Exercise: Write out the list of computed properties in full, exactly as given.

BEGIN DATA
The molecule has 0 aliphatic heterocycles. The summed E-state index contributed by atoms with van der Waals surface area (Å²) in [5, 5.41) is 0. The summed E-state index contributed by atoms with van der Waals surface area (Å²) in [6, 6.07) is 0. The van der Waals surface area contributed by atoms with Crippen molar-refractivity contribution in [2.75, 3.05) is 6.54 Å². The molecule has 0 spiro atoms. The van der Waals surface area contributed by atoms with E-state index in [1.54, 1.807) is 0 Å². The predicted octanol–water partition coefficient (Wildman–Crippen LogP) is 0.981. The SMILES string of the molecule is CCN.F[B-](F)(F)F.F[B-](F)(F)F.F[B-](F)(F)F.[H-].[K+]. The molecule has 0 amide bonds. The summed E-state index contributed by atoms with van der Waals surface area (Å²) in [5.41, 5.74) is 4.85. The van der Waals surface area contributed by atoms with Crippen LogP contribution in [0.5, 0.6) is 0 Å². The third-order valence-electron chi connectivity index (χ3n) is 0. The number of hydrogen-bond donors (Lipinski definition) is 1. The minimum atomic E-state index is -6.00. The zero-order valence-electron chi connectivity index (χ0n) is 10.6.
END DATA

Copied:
The molecule has 0 aliphatic heterocycles. The summed E-state index contributed by atoms with van der Waals surface area (Å²) in [5, 5.41) is 0. The summed E-state index contributed by atoms with van der Waals surface area (Å²) in [6, 6.07) is 0. The van der Waals surface area contributed by atoms with Crippen molar-refractivity contribution in [2.75, 3.05) is 6.54 Å². The molecule has 0 spiro atoms. The van der Waals surface area contributed by atoms with E-state index in [1.54, 1.807) is 0 Å². The predicted octanol–water partition coefficient (Wildman–Crippen LogP) is 0.981. The SMILES string of the molecule is CCN.F[B-](F)(F)F.F[B-](F)(F)F.F[B-](F)(F)F.[H-].[K+]. The molecule has 0 amide bonds. The summed E-state index contributed by atoms with van der Waals surface area (Å²) in [5.41, 5.74) is 4.85. The van der Waals surface area contributed by atoms with Crippen LogP contribution in [0.5, 0.6) is 0 Å². The third-order valence-electron chi connectivity index (χ3n) is 0. The number of hydrogen-bond donors (Lipinski definition) is 1. The minimum atomic E-state index is -6.00. The zero-order valence-electron chi connectivity index (χ0n) is 10.6.